Feral cattle and buffalo management in the NT is reaping the benefits of space-based technology with a project using satellite data and artificial intelligence to track feral cattle and buffalo.
Minister for Agriculture and Northern Australia David Littleproud said the SpaceCows project would help Indigenous landowners improve how they manage feral cattle and buffalo populations by creating a virtual picture of the landscape.
“Feral cattle and buffalo can have serious negative impacts such as biodiversity loss, overgrazing and land degradation to rivers and wetlands,” Minister Littleproud said.
“But they’re also a valuable resource in northern Australia and, if managed correctly, can be utilised as a commodity rather than burden on the landscape.
“Involving technology companies, such as Microsoft, in efforts to improve land management in the across Northern Australia is a real game changer.
“By combining artificial intelligence, machine learning, space technology and local Indigenous knowledge, this project is delivering one of the world largest remote herd management systems.
“Bringing together GPS data from tagged animals and weather data, as well as AI, the project will map best routes for rangers to reach and manage the feral animals.
“It will be a step change in production, biodiversity conservation, water quality and restoration of degraded landscapes and help to offer a road map for improved management of feral herds.”
The SmartHerd management program (SpaceCows) is a $4 million, 4-year initiative led by Australia’s national science agency, CSIRO. SmartHerd will see more than 1,000 unmanaged cows and buffalos electronically tracked using GPS satellite tracking tags.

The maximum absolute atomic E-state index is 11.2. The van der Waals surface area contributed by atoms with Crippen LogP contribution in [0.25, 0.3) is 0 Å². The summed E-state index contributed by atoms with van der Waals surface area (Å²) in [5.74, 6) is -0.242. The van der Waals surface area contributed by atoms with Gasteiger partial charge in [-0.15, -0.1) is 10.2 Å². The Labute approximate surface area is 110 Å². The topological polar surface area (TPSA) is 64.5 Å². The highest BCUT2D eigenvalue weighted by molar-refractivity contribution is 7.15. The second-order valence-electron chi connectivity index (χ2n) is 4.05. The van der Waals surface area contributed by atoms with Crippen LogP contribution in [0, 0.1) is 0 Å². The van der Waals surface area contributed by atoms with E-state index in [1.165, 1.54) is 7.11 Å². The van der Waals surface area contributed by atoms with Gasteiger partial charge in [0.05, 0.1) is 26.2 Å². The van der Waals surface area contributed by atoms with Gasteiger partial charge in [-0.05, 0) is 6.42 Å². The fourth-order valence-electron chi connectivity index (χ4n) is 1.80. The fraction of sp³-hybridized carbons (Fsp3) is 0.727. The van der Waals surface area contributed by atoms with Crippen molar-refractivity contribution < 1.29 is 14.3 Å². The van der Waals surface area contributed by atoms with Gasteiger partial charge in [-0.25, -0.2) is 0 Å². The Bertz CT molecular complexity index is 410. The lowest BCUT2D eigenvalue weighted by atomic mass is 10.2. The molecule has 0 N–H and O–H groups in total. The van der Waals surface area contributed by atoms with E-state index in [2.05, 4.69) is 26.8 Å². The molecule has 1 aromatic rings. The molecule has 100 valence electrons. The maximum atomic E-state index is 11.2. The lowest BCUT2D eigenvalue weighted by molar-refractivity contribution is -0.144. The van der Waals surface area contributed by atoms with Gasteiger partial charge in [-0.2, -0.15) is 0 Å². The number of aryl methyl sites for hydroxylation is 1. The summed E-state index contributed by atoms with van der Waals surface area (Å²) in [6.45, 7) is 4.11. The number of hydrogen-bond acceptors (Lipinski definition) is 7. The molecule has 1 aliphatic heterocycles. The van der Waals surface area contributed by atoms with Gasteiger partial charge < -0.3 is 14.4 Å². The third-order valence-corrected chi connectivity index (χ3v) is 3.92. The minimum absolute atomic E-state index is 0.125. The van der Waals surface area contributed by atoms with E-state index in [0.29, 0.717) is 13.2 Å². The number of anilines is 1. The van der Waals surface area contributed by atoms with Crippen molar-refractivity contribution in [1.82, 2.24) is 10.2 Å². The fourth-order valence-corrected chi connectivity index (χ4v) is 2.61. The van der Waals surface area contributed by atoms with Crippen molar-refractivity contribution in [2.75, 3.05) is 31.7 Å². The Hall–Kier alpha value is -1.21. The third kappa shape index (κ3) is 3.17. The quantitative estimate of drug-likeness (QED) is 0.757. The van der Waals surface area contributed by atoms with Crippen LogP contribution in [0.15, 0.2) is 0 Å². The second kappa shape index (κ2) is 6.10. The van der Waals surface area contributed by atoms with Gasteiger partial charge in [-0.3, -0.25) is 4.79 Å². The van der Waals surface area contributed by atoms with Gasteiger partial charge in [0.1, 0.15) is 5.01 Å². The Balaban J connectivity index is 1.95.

The program is funded under the Australian Government’s Smart Farming Partnerships initiative, being delivered as part of the National Landcare Program.
- SpaceCows is a partnership between CSIRO, the North Australian Indigenous Land and Sea Management Alliance (NAILSMA), satellite IoT company Kinéis, James Cook University, Mimal Land Management Aboriginal Corporation, Aak Puul Ngangtam, Normanby Land Management, Charles Darwin University and Microsoft.
- The $136 million Smart Farms program is the key agriculture portfolio initiative under phase two of the $1.1 billion National Landcare Program.
- Smart Farms encourages the development and uptake of best practice and technology to help farmers and land managers to protect soils, water and vegetation and improve productivity
- These larger, innovative projects are being delivered through effective partnerships between experienced and skilled organisations and individuals and were offered over two rounds.